Dallas, Texas – In a significant shift highlighted by Mercer‘s 2023 report, Dallas now finds itself ranked as the 53rd most expensive city worldwide for international employees, an economic trend that reveals much about the Texan city’s ambition to join the ranks of globally recognized metropolises. Meanwhile, another recent study has placed the city of Plano second best city in U.S. for renters.
Dallas is becoming very expensive city. Houston is now seated at the 61st spot
The recent report, which undertakes an extensive analysis of the cost of living across over 400 urban areas, serves as the backdrop to a fascinating narrative of urban ascension, as it reveals an unprecedented leap of over 20 positions in the rankings for both Dallas and its fellow Texan city, Houston, the latter now seated at the 61st spot.
This trend carries considerable significance as Dallas forges ahead with a dedicated plan to establish itself as a major player on the global stage, a quest helmed by local leaders focused on drawing an increased influx of global companies and residents to the city.
The City of Dallas is a popular destination for many giant companies moving in North Texas
This dynamic ambition is not ungrounded. The region is a bustling hub for several North American headquarters of international giants such as Toyota, 7-Eleven, and Nokia.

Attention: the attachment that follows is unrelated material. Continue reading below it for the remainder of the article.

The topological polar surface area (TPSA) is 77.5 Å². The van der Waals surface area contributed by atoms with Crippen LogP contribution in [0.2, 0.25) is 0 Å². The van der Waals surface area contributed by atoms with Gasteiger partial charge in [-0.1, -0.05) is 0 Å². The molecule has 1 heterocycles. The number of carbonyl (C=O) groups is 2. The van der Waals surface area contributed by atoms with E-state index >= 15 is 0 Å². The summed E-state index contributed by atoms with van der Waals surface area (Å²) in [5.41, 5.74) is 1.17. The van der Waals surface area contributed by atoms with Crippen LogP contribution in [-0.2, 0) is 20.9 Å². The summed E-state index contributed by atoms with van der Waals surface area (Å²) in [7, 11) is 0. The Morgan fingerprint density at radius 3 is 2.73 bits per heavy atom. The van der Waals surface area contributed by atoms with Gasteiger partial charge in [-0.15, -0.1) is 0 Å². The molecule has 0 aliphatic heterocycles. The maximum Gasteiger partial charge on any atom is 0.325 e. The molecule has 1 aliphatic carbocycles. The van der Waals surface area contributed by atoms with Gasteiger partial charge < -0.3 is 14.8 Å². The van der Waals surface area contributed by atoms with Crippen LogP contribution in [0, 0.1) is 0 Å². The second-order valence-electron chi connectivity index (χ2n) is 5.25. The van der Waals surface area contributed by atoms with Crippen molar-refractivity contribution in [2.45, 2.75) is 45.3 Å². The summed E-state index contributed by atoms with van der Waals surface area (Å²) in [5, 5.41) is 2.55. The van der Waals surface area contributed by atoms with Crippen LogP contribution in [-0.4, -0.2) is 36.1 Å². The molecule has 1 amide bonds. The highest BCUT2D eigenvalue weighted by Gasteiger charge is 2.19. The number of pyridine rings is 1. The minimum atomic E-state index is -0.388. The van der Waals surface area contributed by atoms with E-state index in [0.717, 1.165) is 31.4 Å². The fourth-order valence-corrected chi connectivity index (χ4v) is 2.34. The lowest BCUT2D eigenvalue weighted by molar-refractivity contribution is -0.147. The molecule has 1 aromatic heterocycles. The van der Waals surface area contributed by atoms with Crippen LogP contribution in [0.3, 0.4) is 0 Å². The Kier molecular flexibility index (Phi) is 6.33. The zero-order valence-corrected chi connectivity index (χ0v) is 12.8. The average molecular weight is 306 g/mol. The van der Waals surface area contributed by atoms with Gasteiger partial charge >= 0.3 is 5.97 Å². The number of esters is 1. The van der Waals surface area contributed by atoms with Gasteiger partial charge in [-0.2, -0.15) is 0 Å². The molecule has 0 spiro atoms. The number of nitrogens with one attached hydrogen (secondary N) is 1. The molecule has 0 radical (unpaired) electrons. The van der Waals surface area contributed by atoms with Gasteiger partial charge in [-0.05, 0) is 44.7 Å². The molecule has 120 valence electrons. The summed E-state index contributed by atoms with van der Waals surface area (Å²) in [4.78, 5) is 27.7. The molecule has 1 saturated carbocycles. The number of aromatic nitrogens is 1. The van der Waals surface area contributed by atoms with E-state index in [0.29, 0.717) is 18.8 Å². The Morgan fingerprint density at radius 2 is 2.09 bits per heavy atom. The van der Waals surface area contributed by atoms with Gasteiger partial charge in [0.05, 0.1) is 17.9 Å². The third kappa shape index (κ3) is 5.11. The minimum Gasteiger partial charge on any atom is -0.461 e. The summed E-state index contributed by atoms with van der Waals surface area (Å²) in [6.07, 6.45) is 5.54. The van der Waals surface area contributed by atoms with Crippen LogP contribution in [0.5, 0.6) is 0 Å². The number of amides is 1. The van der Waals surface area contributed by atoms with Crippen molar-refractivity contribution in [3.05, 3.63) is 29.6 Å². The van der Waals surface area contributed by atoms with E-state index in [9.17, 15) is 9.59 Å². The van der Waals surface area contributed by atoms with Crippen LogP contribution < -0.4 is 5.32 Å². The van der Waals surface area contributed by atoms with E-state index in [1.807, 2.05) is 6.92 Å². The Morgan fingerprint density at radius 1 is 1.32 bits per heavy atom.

Reflecting on the city’s past initiatives to cultivate a robust international business ecosystem, one cannot overlook Mayor Eric Johnson’s strategic move in 2020. He formed an advisory council composed of former U.S. ambassadors, an influential think-tank with the mission of increasing Dallas’ allure to international businesses and reinforcing diplomatic relations with foreign governments.
Adding another feather to its cap, Dallas is home to the newly inaugurated Trade Office of France in its nascent International District. This organization is passionately committed to fostering French businesses in the region, further bolstering Dallas’ international appeal.
Looking under the hood of the Mercer survey, it reveals that the ranking is calculated based on several aspects encompassing housing, transportation, food, and recreational costs. This comprehensive approach aids global companies in informed decision-making, especially concerning the relocation of businesses and employees.
Dallas is expensive city, but ranks high for quality of living and infrastructure
While Dallas’ cost of living might appear steep at first glance, a deeper analysis reveals an attractive return on investment. The city excelled in rankings for quality of living and infrastructure, at 72nd and 25th respectively. However, it must strive to improve its standing on safety and eco-friendliness indices, where it trails at 95th and 91st positions.
Yet, the relatively high cost of living in Dallas might be a small price to pay for residents hailing from more expensive metropolises like New York City, Chicago, and Los Angeles. For instance, an Angeleno might find their housing costs drastically cut by a whopping 60% upon moving to Dallas, according to data from the Dallas Regional Chamber.
In this context, Dallas seems poised to offer a compelling alternative, combining a lower cost of living with a global outlook.